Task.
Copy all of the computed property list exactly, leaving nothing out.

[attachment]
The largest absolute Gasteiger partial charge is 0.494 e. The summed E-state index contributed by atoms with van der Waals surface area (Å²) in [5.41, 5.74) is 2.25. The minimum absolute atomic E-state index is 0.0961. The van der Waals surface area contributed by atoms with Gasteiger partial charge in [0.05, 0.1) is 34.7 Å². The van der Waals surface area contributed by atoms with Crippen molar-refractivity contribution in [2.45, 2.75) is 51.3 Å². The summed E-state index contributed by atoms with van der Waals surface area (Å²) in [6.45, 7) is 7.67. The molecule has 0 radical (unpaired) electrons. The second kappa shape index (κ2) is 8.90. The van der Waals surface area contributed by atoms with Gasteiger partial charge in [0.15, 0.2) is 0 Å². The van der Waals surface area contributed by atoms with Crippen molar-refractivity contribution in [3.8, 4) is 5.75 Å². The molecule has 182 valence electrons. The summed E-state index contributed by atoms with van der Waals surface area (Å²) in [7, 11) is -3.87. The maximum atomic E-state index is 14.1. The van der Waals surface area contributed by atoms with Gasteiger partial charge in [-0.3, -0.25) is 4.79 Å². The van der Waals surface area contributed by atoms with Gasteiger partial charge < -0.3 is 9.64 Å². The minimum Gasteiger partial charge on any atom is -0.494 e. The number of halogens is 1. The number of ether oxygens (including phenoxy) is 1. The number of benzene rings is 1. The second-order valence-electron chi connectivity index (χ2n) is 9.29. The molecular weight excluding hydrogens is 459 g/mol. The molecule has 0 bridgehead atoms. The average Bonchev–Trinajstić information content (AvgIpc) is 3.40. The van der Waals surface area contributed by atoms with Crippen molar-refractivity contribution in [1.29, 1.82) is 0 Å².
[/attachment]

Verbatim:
The largest absolute Gasteiger partial charge is 0.494 e. The summed E-state index contributed by atoms with van der Waals surface area (Å²) in [5.41, 5.74) is 2.25. The minimum absolute atomic E-state index is 0.0961. The van der Waals surface area contributed by atoms with Gasteiger partial charge in [0.05, 0.1) is 34.7 Å². The van der Waals surface area contributed by atoms with Crippen molar-refractivity contribution in [2.45, 2.75) is 51.3 Å². The summed E-state index contributed by atoms with van der Waals surface area (Å²) in [6.45, 7) is 7.67. The molecule has 0 radical (unpaired) electrons. The second kappa shape index (κ2) is 8.90. The van der Waals surface area contributed by atoms with Gasteiger partial charge in [0.15, 0.2) is 0 Å². The van der Waals surface area contributed by atoms with Crippen molar-refractivity contribution in [3.8, 4) is 5.75 Å². The molecule has 182 valence electrons. The summed E-state index contributed by atoms with van der Waals surface area (Å²) in [7, 11) is -3.87. The maximum atomic E-state index is 14.1. The van der Waals surface area contributed by atoms with Gasteiger partial charge in [-0.3, -0.25) is 4.79 Å². The van der Waals surface area contributed by atoms with Gasteiger partial charge < -0.3 is 9.64 Å². The minimum Gasteiger partial charge on any atom is -0.494 e. The number of halogens is 1. The number of ether oxygens (including phenoxy) is 1. The number of benzene rings is 1. The second-order valence-electron chi connectivity index (χ2n) is 9.29. The molecular weight excluding hydrogens is 459 g/mol. The molecule has 0 bridgehead atoms. The average Bonchev–Trinajstić information content (AvgIpc) is 3.40. The van der Waals surface area contributed by atoms with Crippen molar-refractivity contribution in [1.29, 1.82) is 0 Å².